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Mycoses. 1996 May-Jun;39(5-6):177-83.

Immunological investigations in vaginal mycoses.

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1
Frauenklinik der Kliniken St. Antonius gGmbH, Wuppertal, Germany.

Abstract

In 42 women with chronically recurrent and 20 women with acute Candida albicans vulvovaginitis, as well as 14 women with Candida glabrata vaginitis, the following investigations were carried out: determination of protein content and secretory immunoglobulin A (sIgA) in the cervicovaginal secretion by a self-modified ELISA technique; determination of immunocells and cellbound IgA in the cervicovaginal secretion by immunofluorescence and nephelometric analysis of IgA in the serum. The results were compared with those of 77 pre-menopausal non-pregnant women with or without intake of anti-ovulants, 17 healthy pregnant women and four hysterectomised pre-menopausal women. Due to inflammation, women with acute and chronically recurrent Candida albicans vulvovaginitis had a higher protein content in the cervicovaginal secretion than healthy women. However, the content of secretory IgA was not increased but even slightly decreased in chronic cases. The number of macrophages and granulocytes in the vaginal content was not increased compared with healthy patients. In only a few cases was IgA detected on yeast cells and in the cervicovaginal secretion by fluorescence microscopy. In chronically-relapsing vaginal candidosis, the frequency of the serotype B of C. albicans was strikingly high. Women with Candida glabrata vaginitis showed lower values of secretory sIgA in the vaginal secretion compared with healthy patients as well as women with vaginitis caused by C. albicans. However, like healthy women, they had normal protein values in the cervicovaginal secretion and also lower values of IgA in the serum compared with women of C. albicans vulvovaginitis patients. Macrophages and granulocytes were demonstrable in the cervicovaginal secretion just as in healthy persons. Women with C. glabrata vaginitis showed a more conspicuous, although not a significantly more frequent, binding of IgA to budding cells demonstrated by fluorescence microscopy than women with C. albicans.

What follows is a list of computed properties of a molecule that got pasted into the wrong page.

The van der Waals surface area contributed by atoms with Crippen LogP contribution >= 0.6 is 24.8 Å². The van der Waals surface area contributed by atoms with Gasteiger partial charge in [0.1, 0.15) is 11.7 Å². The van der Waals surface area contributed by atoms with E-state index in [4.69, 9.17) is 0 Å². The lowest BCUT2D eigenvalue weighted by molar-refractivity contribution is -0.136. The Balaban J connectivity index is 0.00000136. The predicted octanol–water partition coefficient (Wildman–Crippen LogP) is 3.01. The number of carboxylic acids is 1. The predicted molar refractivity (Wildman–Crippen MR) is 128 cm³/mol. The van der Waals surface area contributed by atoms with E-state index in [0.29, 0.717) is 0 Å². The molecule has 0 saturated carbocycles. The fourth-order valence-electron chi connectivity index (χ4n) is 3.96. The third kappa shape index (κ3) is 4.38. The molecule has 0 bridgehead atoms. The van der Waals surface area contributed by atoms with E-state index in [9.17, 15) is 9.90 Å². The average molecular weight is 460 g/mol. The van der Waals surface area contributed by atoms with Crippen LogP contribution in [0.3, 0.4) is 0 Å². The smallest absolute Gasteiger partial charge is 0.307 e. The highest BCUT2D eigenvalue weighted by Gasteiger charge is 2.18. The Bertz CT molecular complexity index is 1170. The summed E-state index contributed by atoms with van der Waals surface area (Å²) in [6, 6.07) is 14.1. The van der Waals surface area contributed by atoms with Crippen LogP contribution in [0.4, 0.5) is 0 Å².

[Indexed for MEDLINE]

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